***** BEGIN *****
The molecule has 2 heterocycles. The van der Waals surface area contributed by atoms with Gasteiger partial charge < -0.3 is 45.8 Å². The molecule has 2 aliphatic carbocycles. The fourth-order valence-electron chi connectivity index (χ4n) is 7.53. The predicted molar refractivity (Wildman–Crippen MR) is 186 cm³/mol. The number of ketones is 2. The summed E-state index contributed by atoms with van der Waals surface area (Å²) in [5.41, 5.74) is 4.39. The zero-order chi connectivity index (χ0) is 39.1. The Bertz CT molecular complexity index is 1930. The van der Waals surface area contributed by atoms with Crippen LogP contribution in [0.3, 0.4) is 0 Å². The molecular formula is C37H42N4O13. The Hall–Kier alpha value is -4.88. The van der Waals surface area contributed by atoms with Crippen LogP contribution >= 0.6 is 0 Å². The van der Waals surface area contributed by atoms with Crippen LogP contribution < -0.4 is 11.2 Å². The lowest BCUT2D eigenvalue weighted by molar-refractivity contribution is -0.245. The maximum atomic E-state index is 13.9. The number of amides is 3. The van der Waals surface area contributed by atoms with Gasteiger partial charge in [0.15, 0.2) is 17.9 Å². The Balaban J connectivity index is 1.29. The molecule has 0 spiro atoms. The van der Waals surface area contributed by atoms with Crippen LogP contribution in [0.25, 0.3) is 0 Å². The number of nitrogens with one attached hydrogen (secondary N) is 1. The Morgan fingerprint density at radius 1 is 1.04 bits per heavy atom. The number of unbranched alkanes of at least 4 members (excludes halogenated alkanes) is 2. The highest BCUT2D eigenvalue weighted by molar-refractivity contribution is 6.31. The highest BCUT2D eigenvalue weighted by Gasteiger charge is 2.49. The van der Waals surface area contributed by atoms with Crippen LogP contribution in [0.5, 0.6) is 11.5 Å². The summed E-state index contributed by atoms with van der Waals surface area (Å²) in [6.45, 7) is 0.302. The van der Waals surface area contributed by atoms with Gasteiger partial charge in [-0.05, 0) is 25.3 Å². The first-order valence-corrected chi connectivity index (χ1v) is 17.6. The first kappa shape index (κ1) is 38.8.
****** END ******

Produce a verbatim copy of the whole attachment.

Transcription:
The molecule has 2 heterocycles. The van der Waals surface area contributed by atoms with Gasteiger partial charge < -0.3 is 45.8 Å². The molecule has 2 aliphatic carbocycles. The fourth-order valence-electron chi connectivity index (χ4n) is 7.53. The predicted molar refractivity (Wildman–Crippen MR) is 186 cm³/mol. The number of ketones is 2. The summed E-state index contributed by atoms with van der Waals surface area (Å²) in [5.41, 5.74) is 4.39. The zero-order chi connectivity index (χ0) is 39.1. The Bertz CT molecular complexity index is 1930. The van der Waals surface area contributed by atoms with Crippen LogP contribution in [0.3, 0.4) is 0 Å². The molecular formula is C37H42N4O13. The Hall–Kier alpha value is -4.88. The van der Waals surface area contributed by atoms with Crippen LogP contribution >= 0.6 is 0 Å². The van der Waals surface area contributed by atoms with Crippen LogP contribution < -0.4 is 11.2 Å². The lowest BCUT2D eigenvalue weighted by molar-refractivity contribution is -0.245. The maximum atomic E-state index is 13.9. The number of amides is 3. The van der Waals surface area contributed by atoms with Gasteiger partial charge in [0.15, 0.2) is 17.9 Å². The Balaban J connectivity index is 1.29. The molecule has 0 spiro atoms. The van der Waals surface area contributed by atoms with Crippen LogP contribution in [0.25, 0.3) is 0 Å². The number of nitrogens with one attached hydrogen (secondary N) is 1. The Morgan fingerprint density at radius 1 is 1.04 bits per heavy atom. The number of unbranched alkanes of at least 4 members (excludes halogenated alkanes) is 2. The highest BCUT2D eigenvalue weighted by molar-refractivity contribution is 6.31. The highest BCUT2D eigenvalue weighted by Gasteiger charge is 2.49. The van der Waals surface area contributed by atoms with Crippen LogP contribution in [0.5, 0.6) is 11.5 Å². The summed E-state index contributed by atoms with van der Waals surface area (Å²) in [6.45, 7) is 0.302. The van der Waals surface area contributed by atoms with Gasteiger partial charge in [-0.05, 0) is 25.3 Å². The first-order valence-corrected chi connectivity index (χ1v) is 17.6. The first kappa shape index (κ1) is 38.8.